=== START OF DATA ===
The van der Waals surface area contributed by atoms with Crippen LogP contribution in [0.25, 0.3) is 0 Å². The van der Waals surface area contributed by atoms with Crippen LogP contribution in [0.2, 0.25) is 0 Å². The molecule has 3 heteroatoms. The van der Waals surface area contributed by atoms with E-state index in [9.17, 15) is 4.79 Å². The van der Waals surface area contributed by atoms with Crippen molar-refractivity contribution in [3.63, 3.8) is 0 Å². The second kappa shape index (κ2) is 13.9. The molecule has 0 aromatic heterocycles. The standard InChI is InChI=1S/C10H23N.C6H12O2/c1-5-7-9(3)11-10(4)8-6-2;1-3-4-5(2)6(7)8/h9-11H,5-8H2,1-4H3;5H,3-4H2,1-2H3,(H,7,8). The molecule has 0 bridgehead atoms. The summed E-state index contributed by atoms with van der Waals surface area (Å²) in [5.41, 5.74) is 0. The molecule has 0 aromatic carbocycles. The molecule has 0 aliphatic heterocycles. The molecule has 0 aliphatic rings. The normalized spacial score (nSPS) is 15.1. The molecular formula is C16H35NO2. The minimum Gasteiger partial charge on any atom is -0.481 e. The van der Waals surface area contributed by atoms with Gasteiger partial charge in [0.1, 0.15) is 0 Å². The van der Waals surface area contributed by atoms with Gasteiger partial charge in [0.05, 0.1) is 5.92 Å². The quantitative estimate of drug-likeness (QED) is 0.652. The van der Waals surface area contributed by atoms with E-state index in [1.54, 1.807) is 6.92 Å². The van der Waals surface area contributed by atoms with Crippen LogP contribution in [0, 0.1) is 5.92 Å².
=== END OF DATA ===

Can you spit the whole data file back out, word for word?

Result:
The van der Waals surface area contributed by atoms with Crippen LogP contribution in [0.25, 0.3) is 0 Å². The van der Waals surface area contributed by atoms with Crippen LogP contribution in [0.2, 0.25) is 0 Å². The molecule has 3 heteroatoms. The van der Waals surface area contributed by atoms with E-state index in [9.17, 15) is 4.79 Å². The van der Waals surface area contributed by atoms with Crippen molar-refractivity contribution in [3.63, 3.8) is 0 Å². The second kappa shape index (κ2) is 13.9. The molecule has 0 aromatic heterocycles. The standard InChI is InChI=1S/C10H23N.C6H12O2/c1-5-7-9(3)11-10(4)8-6-2;1-3-4-5(2)6(7)8/h9-11H,5-8H2,1-4H3;5H,3-4H2,1-2H3,(H,7,8). The molecule has 0 bridgehead atoms. The summed E-state index contributed by atoms with van der Waals surface area (Å²) in [5.41, 5.74) is 0. The molecule has 0 aromatic carbocycles. The molecule has 0 aliphatic heterocycles. The molecule has 0 aliphatic rings. The normalized spacial score (nSPS) is 15.1. The molecular formula is C16H35NO2. The minimum Gasteiger partial charge on any atom is -0.481 e. The van der Waals surface area contributed by atoms with Gasteiger partial charge in [0.1, 0.15) is 0 Å². The van der Waals surface area contributed by atoms with Gasteiger partial charge in [0.05, 0.1) is 5.92 Å². The quantitative estimate of drug-likeness (QED) is 0.652. The van der Waals surface area contributed by atoms with E-state index in [1.54, 1.807) is 6.92 Å². The van der Waals surface area contributed by atoms with Crippen LogP contribution in [0, 0.1) is 5.92 Å².